a modest amount of table wine can be provided with the (conference) meal. However, the amount and frequency should be tightly controlled. The cost of the wine should form part of the consideration of the overall cost of the event.
David Simpson: To ask the Secretary of State for International Development what measures are in place to limit the amount of money spent on alcohol for hospitality purposes by hiss Department. 
Hilary Benn: DFIDs Staff Handbook contains detailed guidance on official entertainment including expenditure on alcohol. Financial control is largely managed through delegation to Heads of Department who are responsible for their respective budgets. Further controls are exercised through sample spot checks of expenditure undertaken by DFIDs Accounts Group.
Richard Burden: To ask the Secretary of State for International Development what assessment has been made of the long-term effects of the sewage situation in Gaza following the flooding of Um Al Nasser on 27 March.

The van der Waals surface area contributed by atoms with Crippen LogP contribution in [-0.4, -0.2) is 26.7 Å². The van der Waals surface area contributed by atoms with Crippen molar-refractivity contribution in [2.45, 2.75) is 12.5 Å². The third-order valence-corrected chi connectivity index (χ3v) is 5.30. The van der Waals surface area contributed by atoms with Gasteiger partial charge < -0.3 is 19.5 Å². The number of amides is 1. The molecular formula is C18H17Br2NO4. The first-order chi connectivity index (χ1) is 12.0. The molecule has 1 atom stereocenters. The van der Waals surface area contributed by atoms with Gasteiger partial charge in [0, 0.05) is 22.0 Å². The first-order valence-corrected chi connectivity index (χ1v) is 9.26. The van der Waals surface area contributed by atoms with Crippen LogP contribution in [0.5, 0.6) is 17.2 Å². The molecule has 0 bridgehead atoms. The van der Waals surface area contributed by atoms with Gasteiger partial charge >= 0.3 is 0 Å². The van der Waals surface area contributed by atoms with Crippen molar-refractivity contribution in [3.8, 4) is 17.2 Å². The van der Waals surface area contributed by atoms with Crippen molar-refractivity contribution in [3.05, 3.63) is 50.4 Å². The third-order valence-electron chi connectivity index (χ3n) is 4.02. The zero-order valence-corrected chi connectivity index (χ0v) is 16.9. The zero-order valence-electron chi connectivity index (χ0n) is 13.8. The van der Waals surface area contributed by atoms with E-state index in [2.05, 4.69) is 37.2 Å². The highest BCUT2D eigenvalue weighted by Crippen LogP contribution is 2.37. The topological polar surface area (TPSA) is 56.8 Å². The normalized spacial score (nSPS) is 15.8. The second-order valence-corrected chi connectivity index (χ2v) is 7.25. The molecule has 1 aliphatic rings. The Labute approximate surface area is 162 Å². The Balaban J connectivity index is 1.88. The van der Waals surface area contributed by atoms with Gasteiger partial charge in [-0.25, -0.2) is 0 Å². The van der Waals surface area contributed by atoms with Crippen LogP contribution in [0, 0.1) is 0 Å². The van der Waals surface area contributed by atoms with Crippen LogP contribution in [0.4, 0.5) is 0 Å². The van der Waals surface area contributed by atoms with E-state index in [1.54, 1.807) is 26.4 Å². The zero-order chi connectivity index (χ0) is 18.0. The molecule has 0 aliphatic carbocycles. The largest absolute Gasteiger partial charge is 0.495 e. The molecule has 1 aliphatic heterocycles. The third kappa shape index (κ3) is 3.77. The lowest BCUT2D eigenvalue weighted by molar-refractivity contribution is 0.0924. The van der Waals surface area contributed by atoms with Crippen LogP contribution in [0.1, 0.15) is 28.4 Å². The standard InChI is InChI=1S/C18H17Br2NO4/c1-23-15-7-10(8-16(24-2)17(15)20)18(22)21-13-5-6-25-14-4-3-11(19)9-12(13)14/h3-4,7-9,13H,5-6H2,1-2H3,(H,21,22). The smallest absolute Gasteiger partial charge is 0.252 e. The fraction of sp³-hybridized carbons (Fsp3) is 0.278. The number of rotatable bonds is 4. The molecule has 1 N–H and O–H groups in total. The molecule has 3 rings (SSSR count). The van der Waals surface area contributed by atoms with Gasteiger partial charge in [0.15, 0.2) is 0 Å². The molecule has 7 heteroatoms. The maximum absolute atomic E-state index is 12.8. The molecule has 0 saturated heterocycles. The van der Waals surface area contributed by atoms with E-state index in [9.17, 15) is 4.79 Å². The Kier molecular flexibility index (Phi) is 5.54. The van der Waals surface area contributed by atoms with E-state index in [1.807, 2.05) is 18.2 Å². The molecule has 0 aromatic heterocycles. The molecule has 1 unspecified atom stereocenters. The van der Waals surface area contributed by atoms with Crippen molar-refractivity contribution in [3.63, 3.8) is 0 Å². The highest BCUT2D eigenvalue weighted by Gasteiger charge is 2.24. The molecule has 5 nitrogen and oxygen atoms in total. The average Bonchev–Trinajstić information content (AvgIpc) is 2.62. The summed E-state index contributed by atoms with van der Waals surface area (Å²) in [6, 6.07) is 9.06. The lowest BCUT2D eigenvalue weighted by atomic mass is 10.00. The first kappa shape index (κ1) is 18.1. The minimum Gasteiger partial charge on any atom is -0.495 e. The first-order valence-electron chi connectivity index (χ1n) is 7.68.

Of 158 houses in the Um Al Nasser village that have been assessed, some 95 need minor repairs, three are in need of major repairs and six houses will have to be completely rehabilitated. The Palestinian Ministry of Health and the World Health Organisation are currently working on an assessment of the long-term health effects of the flooding.
Richard Burden: To ask the Secretary of State for International Development what representations have been made to the Israeli Government to ensure that access is granted to those involved in the task of building new Gaza sewage plants. 
Hilary Benn: The Palestinian Water Authority (PWA) and the World Bank met with the Government of Israel on 28 March. Following this, the Israeli Government agreed to provide free access to the area, to facilitate the import of necessary equipment, and to provide technicians. The UK has made no representations to the Israeli Government on this issue.